You should look at getting a really energy efficent fan, otherwise you might be spending more in electricity running the fan than you'd be saving with running the fan instead of just getting an energy efficent space heater or something.
  9. Hootowl

    Hootowl Long timer

    Jul 2, 2002
    Bend Oregon
    I appreciate all the replies.
    Yesterday I ran a fan with 18 inch blade for 3 hrs and it raised the living room temperature 2 degrees. The fan was sitting on the floor in the doorway between the sun room and the interior.
    I'll try the booster fan with duct if I can find them for a low price.
    With all the hot air near the peak of the sun room it would seem that I should be able to use that to warm the house but perhaps the math doesn't "compute"

  10. eepeqez

    eepeqez Long timer

    Sep 8, 2009
    Melbourne, Australia
    There's a limited amount of warm air in the greenhouse and a limited supply of heat warming it.

    The 70ish degrees is the end state where the heating effect of the sun equals the heat loss from the space without removing warm air and adding cold air.

    Once you've replaced your volume of about 2500 cubic feet of warm air with cooler air from the house, it will take time to recover, and in fact what you're effectively doing is to increase the cooling of the greenhouse and reduce the steady state temperature the greenhouse will reach. If you blow too much air through to the house, the steady state temperature of the greenhouse will be colder than you want the house and you'll just be using the house heating to heat the greenhouse!

    So the $64 question is how long it takes for the air in the greenhouse to warm up to a useful temperature again. You could try to estimate this, or you could just measure the temperature of the air in the greenhouse.

    You could do this with:

    • A fan that blows air from the greenhouse to the house
    • A thermostat that senses the temperature of the air
    When the air in the greenhouse is warmer than in the house, blow air into the house. When the temperature of the air coming in from the greenhouse falls to less than say 5degF above the house heating thermostat temperature, the fan stops.

    For maximum efficiency, you want to:

    • Draw the air from the greenhouse up high where it is warmest.
    • Draw the air from the greenhouse at only slightly above the required temperature in the house, to maximise heat transfer from the sun to the greenhouse contents and minimise heat loss in the greenhouse.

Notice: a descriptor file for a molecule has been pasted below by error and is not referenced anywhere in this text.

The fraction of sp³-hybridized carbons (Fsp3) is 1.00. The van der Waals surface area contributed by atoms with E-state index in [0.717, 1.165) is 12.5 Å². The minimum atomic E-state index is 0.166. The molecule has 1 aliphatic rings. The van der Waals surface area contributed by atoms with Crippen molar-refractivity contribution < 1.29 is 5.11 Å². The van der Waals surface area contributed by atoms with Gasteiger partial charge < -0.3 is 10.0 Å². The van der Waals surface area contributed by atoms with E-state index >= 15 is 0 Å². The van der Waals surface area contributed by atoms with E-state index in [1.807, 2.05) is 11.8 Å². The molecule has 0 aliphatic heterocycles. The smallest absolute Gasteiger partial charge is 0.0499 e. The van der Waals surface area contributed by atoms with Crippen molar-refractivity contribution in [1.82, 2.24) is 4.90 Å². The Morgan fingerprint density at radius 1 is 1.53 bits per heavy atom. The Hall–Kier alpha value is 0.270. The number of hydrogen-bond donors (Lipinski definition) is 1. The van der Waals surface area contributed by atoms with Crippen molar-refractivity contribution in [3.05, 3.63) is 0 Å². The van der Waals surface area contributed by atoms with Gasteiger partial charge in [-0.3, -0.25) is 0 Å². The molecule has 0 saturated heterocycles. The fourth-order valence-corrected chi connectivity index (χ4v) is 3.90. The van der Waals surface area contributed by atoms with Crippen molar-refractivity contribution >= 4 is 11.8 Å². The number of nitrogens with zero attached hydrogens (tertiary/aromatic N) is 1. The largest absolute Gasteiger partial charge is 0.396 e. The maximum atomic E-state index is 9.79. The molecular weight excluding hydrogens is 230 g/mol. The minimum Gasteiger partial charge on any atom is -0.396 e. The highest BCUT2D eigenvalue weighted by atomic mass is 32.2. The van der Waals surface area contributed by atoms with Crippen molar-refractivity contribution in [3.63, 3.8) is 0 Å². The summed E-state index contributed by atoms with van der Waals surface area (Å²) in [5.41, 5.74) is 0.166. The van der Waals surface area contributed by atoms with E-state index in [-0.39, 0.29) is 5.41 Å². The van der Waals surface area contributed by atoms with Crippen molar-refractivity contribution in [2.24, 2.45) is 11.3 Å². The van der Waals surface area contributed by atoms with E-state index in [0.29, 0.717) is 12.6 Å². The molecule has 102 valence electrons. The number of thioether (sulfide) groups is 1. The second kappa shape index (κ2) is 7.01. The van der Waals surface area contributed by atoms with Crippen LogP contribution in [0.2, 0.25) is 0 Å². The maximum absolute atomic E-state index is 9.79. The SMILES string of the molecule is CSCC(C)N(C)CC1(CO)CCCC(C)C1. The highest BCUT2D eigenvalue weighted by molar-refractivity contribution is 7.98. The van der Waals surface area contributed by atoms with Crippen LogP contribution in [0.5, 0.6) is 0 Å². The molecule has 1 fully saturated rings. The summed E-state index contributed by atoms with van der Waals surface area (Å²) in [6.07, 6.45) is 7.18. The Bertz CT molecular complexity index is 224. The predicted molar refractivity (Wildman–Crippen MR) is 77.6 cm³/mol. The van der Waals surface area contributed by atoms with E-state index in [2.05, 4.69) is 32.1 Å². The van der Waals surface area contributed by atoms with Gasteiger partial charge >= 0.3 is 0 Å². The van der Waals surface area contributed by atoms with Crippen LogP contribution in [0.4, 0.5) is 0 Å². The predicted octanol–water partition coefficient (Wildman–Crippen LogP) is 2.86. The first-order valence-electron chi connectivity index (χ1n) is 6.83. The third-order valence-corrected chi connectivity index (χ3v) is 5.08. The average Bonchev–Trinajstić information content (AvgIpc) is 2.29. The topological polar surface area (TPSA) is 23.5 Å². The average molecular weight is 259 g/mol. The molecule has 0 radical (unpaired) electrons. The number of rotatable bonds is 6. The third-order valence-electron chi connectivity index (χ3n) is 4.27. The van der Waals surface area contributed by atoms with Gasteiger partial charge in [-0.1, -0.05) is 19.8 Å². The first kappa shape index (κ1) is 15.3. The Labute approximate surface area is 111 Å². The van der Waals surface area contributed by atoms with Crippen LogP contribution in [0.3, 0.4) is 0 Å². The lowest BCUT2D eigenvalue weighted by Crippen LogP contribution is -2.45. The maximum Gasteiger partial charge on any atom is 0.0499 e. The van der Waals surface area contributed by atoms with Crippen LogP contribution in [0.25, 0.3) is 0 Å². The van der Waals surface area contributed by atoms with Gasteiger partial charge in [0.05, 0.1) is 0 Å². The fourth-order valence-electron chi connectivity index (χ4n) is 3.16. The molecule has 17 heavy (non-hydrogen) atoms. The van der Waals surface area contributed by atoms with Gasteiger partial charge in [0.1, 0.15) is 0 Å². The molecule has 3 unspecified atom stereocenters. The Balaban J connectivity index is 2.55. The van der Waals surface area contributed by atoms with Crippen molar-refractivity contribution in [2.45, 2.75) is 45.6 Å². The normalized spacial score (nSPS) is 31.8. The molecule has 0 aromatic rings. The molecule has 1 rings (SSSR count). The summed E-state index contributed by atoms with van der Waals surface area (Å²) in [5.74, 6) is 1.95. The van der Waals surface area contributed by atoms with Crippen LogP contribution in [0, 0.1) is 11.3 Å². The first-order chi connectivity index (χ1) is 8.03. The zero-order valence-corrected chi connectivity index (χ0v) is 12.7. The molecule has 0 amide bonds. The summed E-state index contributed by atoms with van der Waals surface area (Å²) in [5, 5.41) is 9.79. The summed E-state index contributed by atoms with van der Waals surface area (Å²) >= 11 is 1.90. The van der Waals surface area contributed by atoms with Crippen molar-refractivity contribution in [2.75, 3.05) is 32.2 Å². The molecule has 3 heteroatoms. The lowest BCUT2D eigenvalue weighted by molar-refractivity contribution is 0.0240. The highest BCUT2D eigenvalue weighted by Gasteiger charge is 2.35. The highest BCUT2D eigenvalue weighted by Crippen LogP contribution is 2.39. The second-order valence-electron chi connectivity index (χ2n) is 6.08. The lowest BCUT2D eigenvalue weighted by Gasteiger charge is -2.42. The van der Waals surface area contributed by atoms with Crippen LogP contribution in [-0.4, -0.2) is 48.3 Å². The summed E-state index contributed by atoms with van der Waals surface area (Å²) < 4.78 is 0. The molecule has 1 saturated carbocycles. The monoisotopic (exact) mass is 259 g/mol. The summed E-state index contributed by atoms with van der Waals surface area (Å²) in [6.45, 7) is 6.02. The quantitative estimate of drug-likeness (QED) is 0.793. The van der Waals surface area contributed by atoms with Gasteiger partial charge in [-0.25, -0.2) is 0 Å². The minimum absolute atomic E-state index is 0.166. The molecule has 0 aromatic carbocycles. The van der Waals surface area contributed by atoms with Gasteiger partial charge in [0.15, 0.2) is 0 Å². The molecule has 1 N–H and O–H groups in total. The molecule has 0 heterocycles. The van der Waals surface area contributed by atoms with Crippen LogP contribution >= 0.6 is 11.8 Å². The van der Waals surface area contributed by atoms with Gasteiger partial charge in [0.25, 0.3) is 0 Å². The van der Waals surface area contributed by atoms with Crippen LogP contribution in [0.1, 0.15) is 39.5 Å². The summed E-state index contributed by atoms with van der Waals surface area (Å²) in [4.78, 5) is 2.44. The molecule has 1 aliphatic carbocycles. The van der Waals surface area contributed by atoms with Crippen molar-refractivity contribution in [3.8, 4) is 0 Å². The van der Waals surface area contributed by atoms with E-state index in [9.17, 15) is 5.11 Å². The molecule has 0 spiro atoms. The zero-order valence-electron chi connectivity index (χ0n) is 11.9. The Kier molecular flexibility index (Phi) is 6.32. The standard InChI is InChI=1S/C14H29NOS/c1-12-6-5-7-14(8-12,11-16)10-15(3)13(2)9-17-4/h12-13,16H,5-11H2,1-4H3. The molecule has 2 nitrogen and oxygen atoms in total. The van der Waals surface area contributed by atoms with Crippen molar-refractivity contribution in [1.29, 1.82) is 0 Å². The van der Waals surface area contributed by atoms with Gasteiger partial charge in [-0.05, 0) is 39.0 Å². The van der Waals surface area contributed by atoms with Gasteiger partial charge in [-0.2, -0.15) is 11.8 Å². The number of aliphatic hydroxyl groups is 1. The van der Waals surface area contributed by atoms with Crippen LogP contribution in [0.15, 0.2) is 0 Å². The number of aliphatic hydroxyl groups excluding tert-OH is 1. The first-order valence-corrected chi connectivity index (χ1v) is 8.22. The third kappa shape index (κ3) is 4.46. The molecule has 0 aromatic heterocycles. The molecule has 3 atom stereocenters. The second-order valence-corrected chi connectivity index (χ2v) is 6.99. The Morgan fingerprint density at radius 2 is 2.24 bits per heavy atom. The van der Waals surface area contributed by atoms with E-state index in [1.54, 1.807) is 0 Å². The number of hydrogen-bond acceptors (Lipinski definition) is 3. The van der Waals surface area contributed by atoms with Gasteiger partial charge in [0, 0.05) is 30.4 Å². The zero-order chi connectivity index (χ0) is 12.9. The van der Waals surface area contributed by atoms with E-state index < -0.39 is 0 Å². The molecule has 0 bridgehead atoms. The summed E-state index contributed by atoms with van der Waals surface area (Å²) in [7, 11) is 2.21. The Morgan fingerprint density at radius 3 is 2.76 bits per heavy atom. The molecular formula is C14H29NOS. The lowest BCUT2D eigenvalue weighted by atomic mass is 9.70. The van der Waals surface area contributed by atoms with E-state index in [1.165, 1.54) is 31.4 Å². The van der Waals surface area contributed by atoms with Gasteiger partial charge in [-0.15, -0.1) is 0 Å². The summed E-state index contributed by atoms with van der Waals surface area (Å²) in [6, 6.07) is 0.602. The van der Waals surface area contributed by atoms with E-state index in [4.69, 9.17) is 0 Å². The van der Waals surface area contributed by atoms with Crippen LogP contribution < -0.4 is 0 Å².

• Have a return path at ground level (colder air) for the air from the house to the greenhouse so you're not sucking colder outside air into the system.

    Now back to the $64 question; how fast does the air heat up? Let's make a wild guesstimate of about an hour in ideal conditions.

    The volume of the greenhouse is about 2500 cubic feet. 50cfm (cubic feet per minute) would transfer 3000 cubic feet an hour, so that's probably ample.

    Low voltage cooling fans of around this capacity are cheap, as are 12V plug packs (you call them wall warts I think?) and a thermostat which will switch 12V. If the fan runs continuously, you can add a second one.

    You could cobble up just the 12V fan of known CFM rating initially and manually measure the greenhouse temperature over time at intervals of say 15 minutes on a cold sunny day and you'll soon know if it's cooled the greenhouse down too much to be useful within 10 minutes and takes 2 hours to recover when you stop it (too much air movement), or if it barely affects the temperature (not enough).

    Remember if the greenhouse is drawing in cold outside air to replace the warm air, this will dramatically reduce the efficiency. Very roughly, if you're aiming to draw air at 75f into the house which is maintained at 70f and instead of letting house air at 70f back into the greenhouse you let outside air at 50f, then it will take (75-50)/(75-70) = 25/5 = 5 times as long to reheat, or you'll get 1/5 as much heat from the greenhouse part of the system. It's not actually that simple, but it's a good approximation.

    Once you know whether you're getting enough heat to be worth bothering, buy the thermostat and automate it.